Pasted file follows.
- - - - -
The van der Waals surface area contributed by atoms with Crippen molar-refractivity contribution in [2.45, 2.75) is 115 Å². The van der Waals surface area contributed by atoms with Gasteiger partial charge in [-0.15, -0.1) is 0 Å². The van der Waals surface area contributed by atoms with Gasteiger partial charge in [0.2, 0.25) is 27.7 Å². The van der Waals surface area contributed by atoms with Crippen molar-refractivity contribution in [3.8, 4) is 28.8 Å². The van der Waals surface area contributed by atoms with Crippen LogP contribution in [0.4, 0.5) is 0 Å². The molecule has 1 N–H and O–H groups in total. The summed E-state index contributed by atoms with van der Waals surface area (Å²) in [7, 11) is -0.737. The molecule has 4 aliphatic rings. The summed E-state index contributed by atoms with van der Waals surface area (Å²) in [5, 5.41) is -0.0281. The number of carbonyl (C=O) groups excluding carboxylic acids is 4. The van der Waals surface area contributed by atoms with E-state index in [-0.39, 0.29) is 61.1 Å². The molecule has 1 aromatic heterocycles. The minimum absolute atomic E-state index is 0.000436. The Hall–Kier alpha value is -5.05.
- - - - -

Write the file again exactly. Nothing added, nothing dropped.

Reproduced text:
The van der Waals surface area contributed by atoms with Crippen molar-refractivity contribution in [2.45, 2.75) is 115 Å². The van der Waals surface area contributed by atoms with Gasteiger partial charge in [-0.15, -0.1) is 0 Å². The van der Waals surface area contributed by atoms with Gasteiger partial charge in [0.2, 0.25) is 27.7 Å². The van der Waals surface area contributed by atoms with Crippen molar-refractivity contribution in [3.8, 4) is 28.8 Å². The van der Waals surface area contributed by atoms with Crippen LogP contribution in [0.4, 0.5) is 0 Å². The molecule has 1 N–H and O–H groups in total. The summed E-state index contributed by atoms with van der Waals surface area (Å²) in [7, 11) is -0.737. The molecule has 4 aliphatic rings. The summed E-state index contributed by atoms with van der Waals surface area (Å²) in [5, 5.41) is -0.0281. The number of carbonyl (C=O) groups excluding carboxylic acids is 4. The van der Waals surface area contributed by atoms with E-state index in [-0.39, 0.29) is 61.1 Å². The molecule has 1 aromatic heterocycles. The minimum absolute atomic E-state index is 0.000436. The Hall–Kier alpha value is -5.05.